By Erika Ostrovsky
From the production of a neuter pronoun in her earliest paintings, L’Opoponax, to the confusion of genres in her most up-to-date fiction, Virgile, non, Monique Wittig makes use of literary subversion and invention to complete what Erika Ostrovsky accurately defines as renversement, the annihilation of latest literary canons and the production of hugely cutting edge constructs. Erika Ostrovsky explores these features of Wittig’s paintings that most sensible illustrate her literary method. one of the numerous innovative units that Wittig makes use of to accomplish renversement are the feminization of masculine gender names, the reorganization of delusion styles, and the substitute of conventional punctuation along with her personal method of grammatical emphasis and separation. it's the unforeseen volume and caliber of such literary units that make interpreting Monique Wittig’s fiction a clean and lucrative event. Such literary units have earned Wittig the acclaim of her critics and peers—Marguerite Duras, Mary McCarthy, Alain Robbe-Grillet, Nathalie Sarraute, and Claude Simon, to call a few. While reading the intrinsic price of every of Wittig’s fictions individually, Erika Ostrovsky strains the revolutionary improvement of Wittig’s significant literary units as they seem and reappear in her fictions. Ostrovsky continues that the seeds of these thoughts that seem in Wittig’s most up-to-date texts are available way back to L’Opoponax. This proof of development helps Ostrovsky’s idea that clues to Wittig’s destiny endeavors are available in her earlier.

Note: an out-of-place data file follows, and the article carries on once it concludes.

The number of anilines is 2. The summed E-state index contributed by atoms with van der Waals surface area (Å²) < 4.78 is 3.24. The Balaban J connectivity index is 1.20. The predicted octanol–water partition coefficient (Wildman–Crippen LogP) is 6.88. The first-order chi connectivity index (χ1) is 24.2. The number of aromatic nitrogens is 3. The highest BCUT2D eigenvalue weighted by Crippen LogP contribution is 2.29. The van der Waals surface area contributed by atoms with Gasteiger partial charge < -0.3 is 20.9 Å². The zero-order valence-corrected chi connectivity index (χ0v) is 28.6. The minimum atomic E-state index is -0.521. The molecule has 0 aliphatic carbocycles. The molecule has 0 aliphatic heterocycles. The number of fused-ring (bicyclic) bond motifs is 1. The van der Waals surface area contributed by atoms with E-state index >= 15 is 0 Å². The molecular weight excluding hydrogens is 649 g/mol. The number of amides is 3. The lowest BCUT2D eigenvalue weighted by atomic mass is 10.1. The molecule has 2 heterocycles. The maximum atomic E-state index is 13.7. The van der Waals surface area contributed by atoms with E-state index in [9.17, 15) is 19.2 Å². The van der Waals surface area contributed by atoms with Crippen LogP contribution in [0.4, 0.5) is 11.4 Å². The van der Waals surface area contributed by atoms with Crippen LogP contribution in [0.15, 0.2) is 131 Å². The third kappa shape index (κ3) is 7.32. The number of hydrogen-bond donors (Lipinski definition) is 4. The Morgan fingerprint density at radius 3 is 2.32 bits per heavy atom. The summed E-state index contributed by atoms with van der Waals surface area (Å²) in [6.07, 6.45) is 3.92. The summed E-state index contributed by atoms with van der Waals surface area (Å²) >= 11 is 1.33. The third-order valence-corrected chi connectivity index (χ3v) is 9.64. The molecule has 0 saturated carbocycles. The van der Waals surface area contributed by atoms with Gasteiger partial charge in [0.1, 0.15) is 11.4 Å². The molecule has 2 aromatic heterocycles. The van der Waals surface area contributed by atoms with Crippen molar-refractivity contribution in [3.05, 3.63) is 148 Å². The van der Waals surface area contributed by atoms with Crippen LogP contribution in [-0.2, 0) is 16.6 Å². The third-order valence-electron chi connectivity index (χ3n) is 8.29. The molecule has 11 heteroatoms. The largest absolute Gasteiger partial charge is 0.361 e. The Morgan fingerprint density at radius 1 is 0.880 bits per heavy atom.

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Additional info for A Constant Journey: The Fiction of Monique Wittig (Crosscurrents Modern Critiques)
Page 5 Even more than this striking choice however, the nature of the text itself constitutes its principal originality. Incisive yet simple, it expresses Wittig's fundamental convictions in terms that, free of jargon or specialized terminology, are immediately accessible to a general audience. It thus clearly expresses the desire to destroy literary elitism, and it attacks the pervasive tendency to indulge in theoretical discourse (which could be considered a type of establishment). Instead, she chooses to appeal to the imaginative potential of her listeners.
For example, Catherine Legrand shouts all the names of her classmates but leaves out the name of Valerie Borge (O, 235). This blank, this absence of enunciation, is far more eloquent than speech. The name of the beloved remains hidden, unspoken. It is thus allied with the unnameable and the ineffable, which suggests that it is sacred. It also has the allure of the forbidden, of taboo, of transgression (characteristics already evident in the initial portrayals of Valerie Borge, and a motif that reoccurs, in its most powerful form, in a later work by Wittig, Le Corps lesbien).
Also, the lack of precision might allow the setting to maintain its dream-like, utopian quality to the fullest. Or the absence (or deletion) of the refrain may indicate Page 22 an objection to the words "ordre" and "calme," which do not coincide with Wittig's portrayal of love. Another interesting treatment of the Baudelairian poem is its placement in Wittig's text. The former is interspersed, and yet perfectly integrated, in the latter. This is accomplished by an innovation that has already been noted in the case of Scève's Délie: the lack of any marks of punctuation (such as quotation marks) to distinguish Baudelaire's text from Wittig's own.